Managing Mental Health Within Your Workplace and Beyond

by Oct 13, 2020

These unprecedented times offer up unique challenges, no matter whether you’re working from home, in-person, or in between jobs–and each of those circumstances then produce their own obstacles. At present, you might be feeling like your situation is unmanageable, overwhelming, and out of your control. And it is truly very easy (and legitimately so) to feel that way amidst everything you have to navigate. Which is why today we’re offering up some quick and easy ways to boost your mood and attend to your mental health no matter your professional or personal context. Know that it’s okay to not feel especially okay right now. The pros we’re turning to below provide ways to give yourself a bit of relief, connect with others, and accomplish whatever it is you need to do during these times. 

 

We love these two top-tier tips from Barb Bruno from Good as Gold Training: “Take mini breaks to decompress. You could walk outside, play with your kids or dog, play music and dance, color a picture – ANYTHING other than watching the news!” Remember that you exist as a holistic human being. And that as much as we encourage you to bring your best productivity to the table, you will also need to rest and recharge along the way in order to be able to overcome obstacles. We love the way Bruno provides an array of options for small things you can do to find a bit of cheer amidst even the dreariest of work days. We also appreciate this method to further cultivate cheer, applicable to situations both in a traditional workplace and beyond: “Write down six priorities you will accomplish each day. Even if you are distracted you will feel accomplished when you check off the six most important things you need to achieve.” We really appreciate this suggestion because it provides a concrete number of tasks to strive for, rather than just adopting the approach of breaking large tasks down into smaller steps. And if six feels like too high of a number (or too low!), you can always adjust this method to your unique set of circumstances. Crossing something off of your to-do list provides its own burst of joy, so we encourage you to write down what it is that you need to do. This will also help funnel what may seem like a nebulous set of circumstances into concrete actions you can take.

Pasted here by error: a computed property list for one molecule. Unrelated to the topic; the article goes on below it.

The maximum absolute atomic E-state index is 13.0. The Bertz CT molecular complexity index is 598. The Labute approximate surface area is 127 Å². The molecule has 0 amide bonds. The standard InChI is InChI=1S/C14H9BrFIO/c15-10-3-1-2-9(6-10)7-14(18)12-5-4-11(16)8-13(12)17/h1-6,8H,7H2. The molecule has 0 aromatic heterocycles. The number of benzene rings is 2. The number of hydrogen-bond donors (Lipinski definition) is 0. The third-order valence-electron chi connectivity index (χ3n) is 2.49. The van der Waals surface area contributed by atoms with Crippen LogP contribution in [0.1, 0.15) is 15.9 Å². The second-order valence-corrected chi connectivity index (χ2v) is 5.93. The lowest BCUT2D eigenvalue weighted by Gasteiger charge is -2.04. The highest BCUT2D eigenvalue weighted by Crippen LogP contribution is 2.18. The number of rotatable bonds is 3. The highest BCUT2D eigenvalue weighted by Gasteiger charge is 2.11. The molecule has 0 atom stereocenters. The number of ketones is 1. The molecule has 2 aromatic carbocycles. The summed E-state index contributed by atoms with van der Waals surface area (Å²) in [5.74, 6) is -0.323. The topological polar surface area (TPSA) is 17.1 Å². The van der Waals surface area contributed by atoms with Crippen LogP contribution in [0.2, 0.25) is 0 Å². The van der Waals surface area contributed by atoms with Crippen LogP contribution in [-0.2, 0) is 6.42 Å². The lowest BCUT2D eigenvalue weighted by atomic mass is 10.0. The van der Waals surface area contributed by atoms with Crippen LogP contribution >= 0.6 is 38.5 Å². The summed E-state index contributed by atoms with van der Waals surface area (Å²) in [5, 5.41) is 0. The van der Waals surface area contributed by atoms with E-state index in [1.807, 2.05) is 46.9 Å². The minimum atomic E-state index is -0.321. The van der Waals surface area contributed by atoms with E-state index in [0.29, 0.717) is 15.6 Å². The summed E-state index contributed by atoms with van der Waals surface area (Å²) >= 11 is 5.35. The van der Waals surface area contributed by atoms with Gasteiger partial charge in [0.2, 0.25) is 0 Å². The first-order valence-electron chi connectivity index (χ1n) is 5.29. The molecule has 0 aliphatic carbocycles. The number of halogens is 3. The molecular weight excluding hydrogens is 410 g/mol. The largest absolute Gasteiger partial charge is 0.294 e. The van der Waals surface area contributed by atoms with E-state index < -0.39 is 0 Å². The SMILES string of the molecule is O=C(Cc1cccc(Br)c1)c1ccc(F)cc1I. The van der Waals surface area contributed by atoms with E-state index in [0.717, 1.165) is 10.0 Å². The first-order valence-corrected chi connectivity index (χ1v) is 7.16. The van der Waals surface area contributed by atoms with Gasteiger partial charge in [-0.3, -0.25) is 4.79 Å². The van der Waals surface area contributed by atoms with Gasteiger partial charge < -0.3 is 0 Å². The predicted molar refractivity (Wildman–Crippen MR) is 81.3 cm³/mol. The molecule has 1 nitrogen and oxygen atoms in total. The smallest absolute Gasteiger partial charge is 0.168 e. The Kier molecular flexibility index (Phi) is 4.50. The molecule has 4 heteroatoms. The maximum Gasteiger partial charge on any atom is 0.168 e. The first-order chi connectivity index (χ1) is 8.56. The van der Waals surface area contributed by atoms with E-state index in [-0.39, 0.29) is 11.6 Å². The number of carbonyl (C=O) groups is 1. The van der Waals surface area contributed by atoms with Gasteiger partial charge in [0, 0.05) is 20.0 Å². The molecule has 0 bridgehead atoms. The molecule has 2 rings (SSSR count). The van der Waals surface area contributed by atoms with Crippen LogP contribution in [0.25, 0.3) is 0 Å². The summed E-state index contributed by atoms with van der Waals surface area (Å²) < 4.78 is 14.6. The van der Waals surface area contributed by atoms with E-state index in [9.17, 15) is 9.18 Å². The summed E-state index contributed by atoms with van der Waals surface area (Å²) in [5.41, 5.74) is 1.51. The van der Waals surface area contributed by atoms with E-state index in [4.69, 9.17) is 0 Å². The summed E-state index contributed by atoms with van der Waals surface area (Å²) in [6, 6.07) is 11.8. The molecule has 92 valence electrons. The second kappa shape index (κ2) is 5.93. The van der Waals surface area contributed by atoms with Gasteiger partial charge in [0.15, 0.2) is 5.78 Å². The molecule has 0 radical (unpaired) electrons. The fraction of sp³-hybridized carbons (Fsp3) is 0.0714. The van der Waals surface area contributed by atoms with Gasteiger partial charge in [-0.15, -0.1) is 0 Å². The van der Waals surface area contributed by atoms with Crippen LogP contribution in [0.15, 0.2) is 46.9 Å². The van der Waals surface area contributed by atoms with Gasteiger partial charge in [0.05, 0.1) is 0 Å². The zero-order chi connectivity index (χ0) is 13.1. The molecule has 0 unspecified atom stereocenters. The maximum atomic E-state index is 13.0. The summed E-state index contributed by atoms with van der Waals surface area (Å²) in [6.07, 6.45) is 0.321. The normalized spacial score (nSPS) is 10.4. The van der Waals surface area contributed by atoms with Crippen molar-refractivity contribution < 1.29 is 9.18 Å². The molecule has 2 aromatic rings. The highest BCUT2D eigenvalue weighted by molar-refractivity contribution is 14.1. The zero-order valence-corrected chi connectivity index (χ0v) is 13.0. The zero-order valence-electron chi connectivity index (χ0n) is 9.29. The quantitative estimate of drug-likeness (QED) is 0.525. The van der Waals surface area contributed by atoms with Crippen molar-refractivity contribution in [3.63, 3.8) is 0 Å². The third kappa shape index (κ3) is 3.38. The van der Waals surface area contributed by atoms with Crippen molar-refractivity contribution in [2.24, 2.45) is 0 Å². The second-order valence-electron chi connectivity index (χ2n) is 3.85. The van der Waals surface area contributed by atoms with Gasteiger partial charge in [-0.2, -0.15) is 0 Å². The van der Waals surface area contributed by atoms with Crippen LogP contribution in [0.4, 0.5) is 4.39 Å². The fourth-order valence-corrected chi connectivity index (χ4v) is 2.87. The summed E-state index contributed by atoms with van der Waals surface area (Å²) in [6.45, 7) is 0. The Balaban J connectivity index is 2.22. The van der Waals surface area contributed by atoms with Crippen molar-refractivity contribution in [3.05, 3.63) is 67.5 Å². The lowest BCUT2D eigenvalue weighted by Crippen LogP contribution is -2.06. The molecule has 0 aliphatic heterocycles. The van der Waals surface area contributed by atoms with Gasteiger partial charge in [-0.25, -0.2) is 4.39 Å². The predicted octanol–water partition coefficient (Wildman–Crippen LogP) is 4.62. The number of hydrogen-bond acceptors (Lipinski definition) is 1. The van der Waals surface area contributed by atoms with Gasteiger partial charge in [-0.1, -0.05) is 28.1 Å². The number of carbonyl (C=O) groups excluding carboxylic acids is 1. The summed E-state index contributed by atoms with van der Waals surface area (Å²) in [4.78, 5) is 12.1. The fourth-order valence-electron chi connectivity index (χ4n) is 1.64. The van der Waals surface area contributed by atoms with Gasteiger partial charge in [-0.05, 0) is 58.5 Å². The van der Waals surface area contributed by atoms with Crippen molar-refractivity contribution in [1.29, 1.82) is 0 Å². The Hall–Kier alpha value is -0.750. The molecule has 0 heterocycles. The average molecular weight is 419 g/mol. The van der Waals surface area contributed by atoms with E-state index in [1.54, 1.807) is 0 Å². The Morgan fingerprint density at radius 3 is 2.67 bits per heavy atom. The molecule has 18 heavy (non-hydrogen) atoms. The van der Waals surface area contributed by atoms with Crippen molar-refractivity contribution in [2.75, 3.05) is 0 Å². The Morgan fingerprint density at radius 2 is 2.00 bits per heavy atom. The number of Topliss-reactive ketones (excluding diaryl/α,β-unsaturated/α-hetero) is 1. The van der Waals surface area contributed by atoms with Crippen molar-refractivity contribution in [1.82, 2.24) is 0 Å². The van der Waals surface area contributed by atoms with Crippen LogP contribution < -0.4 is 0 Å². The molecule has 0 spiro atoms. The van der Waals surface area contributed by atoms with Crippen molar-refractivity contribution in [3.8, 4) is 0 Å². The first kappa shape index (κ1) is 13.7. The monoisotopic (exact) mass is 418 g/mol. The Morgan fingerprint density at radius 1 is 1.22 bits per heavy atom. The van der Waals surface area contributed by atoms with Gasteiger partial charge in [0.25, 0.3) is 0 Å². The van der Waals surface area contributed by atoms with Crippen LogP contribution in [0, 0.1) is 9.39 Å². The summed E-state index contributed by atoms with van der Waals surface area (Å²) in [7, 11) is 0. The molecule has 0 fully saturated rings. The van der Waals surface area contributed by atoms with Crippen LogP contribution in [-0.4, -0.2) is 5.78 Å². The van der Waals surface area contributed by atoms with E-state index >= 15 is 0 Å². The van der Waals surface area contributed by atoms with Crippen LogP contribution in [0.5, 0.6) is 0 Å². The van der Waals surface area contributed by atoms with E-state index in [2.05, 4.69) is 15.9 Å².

The pros at the Mental Health Foundation also offer up a concrete method for navigating mental health in your workplace and beyond: “Talk about your feelings. Talking about your feelings can help you maintain your mental health and deal with times when you feel troubled. Talking about your feelings isn’t a sign of weakness; it’s part of taking charge of your well-being and doing what you can to stay healthy. It can be hard to talk about feelings at work. If you have colleagues you can talk to, or a manager who asks how you are at supervision sessions, it can really help. Identify someone you feel comfortable with and who will be supportive. You may want to think about what you want to disclose, who to and when a good time and place to do this could be. If you are open about how you feel at work, especially if you are a leader, it might encourage others to do the same. If you don’t feel able to talk about feelings at work, make sure there’s someone you can discuss work pressures with – partners, friends and family can all be a sounding board.” The great thing about working with a staffing agency is that you have yet another source of support, another set of ears to hear you out with regards to any circumstances you’re navigating that may be impacting your workplace performance. At Contemporaries, we’re here to be your cheerleaders, and we take that role seriously–from placing you in a position and throughout your time working with us as your employer. While you’ll want to make sure you’re still utilizing a professional framework in discussing your emotions, communicating your needs with your contact is a great way to ensure that we can intercede on your behalf with employers should you need it, especially amidst these current, uncertain circumstances. And appropriately sharing your feeling with your colleagues will additionally allow you to create a sense of workplace community, which is a great way to stave off the isolation that these unprecedented times have imposed.